Women’s History Month: Pepper Fluke’s Legacy

March 26, 2024 by Sandy Lerebours

In observance of Women’s History Month, we pay tribute to the women who played crucial roles in the restoration of the Carolina Theatre of Durham over the years. Among those frequently acknowledged alongside Connie Moses is her friend, Margaret “Pepper” Fluke. Pepper demonstrated unwavering dedication to the theater and to perpetuating the legacy of Connie and her husband, Monte, dedicating more than 40 years of her life to the theater. 

We had the opportunity to speak with Treat Harvey, former Director of Development at the Carolina Theatre and a dear friend of Pepper, about her enduring impact and legacy. 

Pictured from left to right: Cora Bryant, Pepper Fluke, and Treat Harvey

CTD: What is your background with the theater and how do you know Pepper? 

TH: I moved to Durham from New York City in 1995 and met Pepper the next year when I started working at the Durham Arts Council, which shares a wall with the Carolina Theatre. Pepper was on the Durham Arts Council board and always talked about the theater next door; she was devoted to it, and consequently, I became a fan of the theater through her. Pepper would tell me stories about the 1970s and 1980s at the theater and how a group of volunteers would get together every Saturday to figure out what they could do to clean up this old theater so it could be used by the community.  

As a recent transplant to Durham, I loved her stories of those community efforts. In New York, everything was big and “world-class.”  You didn’t hear about volunteers sweeping the floors or painting the walls of a historic building. It was clear to me that Pepper’s years spent at the Carolina Theatre were really magical – it was a place where Pepper gave her heart and soul. 


Don and Pepper Fluke during renovation of the Carolina Theatre

CTD: How did Pepper know Connie and Monte Moses?   

TH: Pepper and her husband, Don, were friends with Connie and Monte in New York in the 1950s. Don got a job at Duke, and not long after, Monte did, too (both as professors). The two couples found each other again in Durham, bonding over their mutual appreciation for the arts. Pepper was devoted to Connie — they had a beautiful friendship. Connie was a performer and Pepper was a visual artist, and they made a great team when they set their minds to rescuing the decrepit theater from being torn down and making it usable again.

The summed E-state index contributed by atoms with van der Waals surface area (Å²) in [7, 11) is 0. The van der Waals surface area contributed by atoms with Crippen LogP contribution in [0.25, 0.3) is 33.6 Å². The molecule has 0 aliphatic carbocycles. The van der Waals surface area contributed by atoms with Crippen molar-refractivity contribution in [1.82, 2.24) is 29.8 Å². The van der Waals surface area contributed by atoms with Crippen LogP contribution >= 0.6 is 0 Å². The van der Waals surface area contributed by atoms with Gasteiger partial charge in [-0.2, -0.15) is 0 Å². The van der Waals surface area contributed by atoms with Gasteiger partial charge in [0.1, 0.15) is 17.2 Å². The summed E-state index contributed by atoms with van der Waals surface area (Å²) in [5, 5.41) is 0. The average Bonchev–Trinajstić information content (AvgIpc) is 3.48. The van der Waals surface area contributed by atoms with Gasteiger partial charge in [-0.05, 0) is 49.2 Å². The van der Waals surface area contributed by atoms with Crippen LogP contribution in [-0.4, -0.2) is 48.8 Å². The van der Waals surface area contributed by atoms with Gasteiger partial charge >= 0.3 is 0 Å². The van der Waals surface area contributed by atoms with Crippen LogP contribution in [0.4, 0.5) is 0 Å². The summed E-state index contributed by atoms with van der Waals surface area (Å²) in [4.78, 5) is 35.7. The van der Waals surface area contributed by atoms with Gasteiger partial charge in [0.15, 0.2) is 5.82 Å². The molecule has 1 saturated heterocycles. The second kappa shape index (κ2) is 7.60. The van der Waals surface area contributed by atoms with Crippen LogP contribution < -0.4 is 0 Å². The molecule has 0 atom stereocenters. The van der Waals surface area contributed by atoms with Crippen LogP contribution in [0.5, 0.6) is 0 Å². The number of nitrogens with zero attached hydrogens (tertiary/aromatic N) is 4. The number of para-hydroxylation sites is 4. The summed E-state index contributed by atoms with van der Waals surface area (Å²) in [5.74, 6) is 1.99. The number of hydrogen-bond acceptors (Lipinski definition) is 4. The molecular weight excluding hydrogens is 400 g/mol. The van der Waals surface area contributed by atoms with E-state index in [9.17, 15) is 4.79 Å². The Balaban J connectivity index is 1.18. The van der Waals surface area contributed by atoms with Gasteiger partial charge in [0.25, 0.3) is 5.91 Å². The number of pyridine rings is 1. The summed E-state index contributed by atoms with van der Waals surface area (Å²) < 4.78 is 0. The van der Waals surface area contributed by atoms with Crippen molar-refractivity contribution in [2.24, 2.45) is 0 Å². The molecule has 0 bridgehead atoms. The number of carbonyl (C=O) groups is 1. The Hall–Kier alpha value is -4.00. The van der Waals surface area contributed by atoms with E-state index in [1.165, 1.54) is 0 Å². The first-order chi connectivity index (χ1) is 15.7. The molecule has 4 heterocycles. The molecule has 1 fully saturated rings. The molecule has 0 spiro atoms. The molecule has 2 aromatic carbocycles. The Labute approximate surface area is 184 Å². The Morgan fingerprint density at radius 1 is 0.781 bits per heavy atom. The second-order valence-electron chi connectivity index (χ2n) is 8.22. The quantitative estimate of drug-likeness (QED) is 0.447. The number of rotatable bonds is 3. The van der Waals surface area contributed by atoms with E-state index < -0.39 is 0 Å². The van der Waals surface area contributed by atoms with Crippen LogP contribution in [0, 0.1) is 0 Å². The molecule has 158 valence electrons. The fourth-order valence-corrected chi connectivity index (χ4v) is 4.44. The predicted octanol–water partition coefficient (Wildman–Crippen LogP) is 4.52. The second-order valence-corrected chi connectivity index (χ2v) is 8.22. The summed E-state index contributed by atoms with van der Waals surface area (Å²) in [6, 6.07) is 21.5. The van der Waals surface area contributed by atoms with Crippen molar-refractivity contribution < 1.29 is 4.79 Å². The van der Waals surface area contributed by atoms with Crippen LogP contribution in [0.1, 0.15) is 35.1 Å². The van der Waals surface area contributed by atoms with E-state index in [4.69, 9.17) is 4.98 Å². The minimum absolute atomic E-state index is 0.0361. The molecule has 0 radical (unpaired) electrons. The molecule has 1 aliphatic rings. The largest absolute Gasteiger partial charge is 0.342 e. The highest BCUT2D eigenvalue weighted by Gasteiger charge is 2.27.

In the early days of the restoration, the friends would host a salon series where they would gather an inner core of people who appreciated the arts. Connie would perform by playing the piano and singing for small gatherings of people in what is now the Connie Moses Ballroom.  


Volunteers in the newly renovated and refurbished Connie Moses Ballroom

CTD: What role did Pepper have in the restoration and eventual renovation of the theater? 

TH:  Once they had come up with a plan to re-open the theater as a cinema in 1978, Pepper was integral to every part of the refurbishing. Then, 10 years later, prior to the city-funded renovation, Pepper and the volunteers dismantled every wall sconce and removable decoration in the theater, carefully wrapped each for storage during the renovation period, and then remounted them to the walls to make sure there wasn’t any damage to them. 

Pepper was committed to having the theater preserved in the style of the era it was built in. She was a part of the League of Historic American Theaters, and through her membership, she visited theaters across the US that were built in the same era as the Carolina Theatre. Selecting all the intricate details of the theater was huge. Pepper found a company that would replicate the seats in the same style as the originals, and the colors selected for the major design features of the theater, like the seats and the walls, were all purposeful. Volunteers even strung crystals to replicate the original chandeliers in what is now the Star Lounge; you couldn’t tell which ones were the original ones and which ones were replicas.